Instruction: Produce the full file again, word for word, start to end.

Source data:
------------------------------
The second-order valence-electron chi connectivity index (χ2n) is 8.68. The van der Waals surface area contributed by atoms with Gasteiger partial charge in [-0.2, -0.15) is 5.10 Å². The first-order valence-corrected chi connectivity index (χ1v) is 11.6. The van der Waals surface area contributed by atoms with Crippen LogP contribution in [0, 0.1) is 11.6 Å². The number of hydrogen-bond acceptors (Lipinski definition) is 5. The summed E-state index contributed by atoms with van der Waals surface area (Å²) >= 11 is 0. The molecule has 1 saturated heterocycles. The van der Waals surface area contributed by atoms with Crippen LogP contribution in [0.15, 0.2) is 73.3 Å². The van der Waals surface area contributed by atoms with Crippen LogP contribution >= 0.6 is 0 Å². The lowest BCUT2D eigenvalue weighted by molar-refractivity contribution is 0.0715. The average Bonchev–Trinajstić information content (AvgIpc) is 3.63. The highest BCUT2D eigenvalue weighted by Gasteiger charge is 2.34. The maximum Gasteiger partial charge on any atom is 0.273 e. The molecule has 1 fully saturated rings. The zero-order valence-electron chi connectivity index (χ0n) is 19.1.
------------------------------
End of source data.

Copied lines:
The second-order valence-electron chi connectivity index (χ2n) is 8.68. The van der Waals surface area contributed by atoms with Gasteiger partial charge in [-0.2, -0.15) is 5.10 Å². The first-order valence-corrected chi connectivity index (χ1v) is 11.6. The van der Waals surface area contributed by atoms with Crippen LogP contribution in [0, 0.1) is 11.6 Å². The number of hydrogen-bond acceptors (Lipinski definition) is 5. The summed E-state index contributed by atoms with van der Waals surface area (Å²) >= 11 is 0. The molecule has 1 saturated heterocycles. The van der Waals surface area contributed by atoms with Crippen LogP contribution in [0.15, 0.2) is 73.3 Å². The van der Waals surface area contributed by atoms with Crippen LogP contribution >= 0.6 is 0 Å². The lowest BCUT2D eigenvalue weighted by molar-refractivity contribution is 0.0715. The average Bonchev–Trinajstić information content (AvgIpc) is 3.63. The highest BCUT2D eigenvalue weighted by Gasteiger charge is 2.34. The maximum Gasteiger partial charge on any atom is 0.273 e. The molecule has 1 fully saturated rings. The zero-order valence-electron chi connectivity index (χ0n) is 19.1.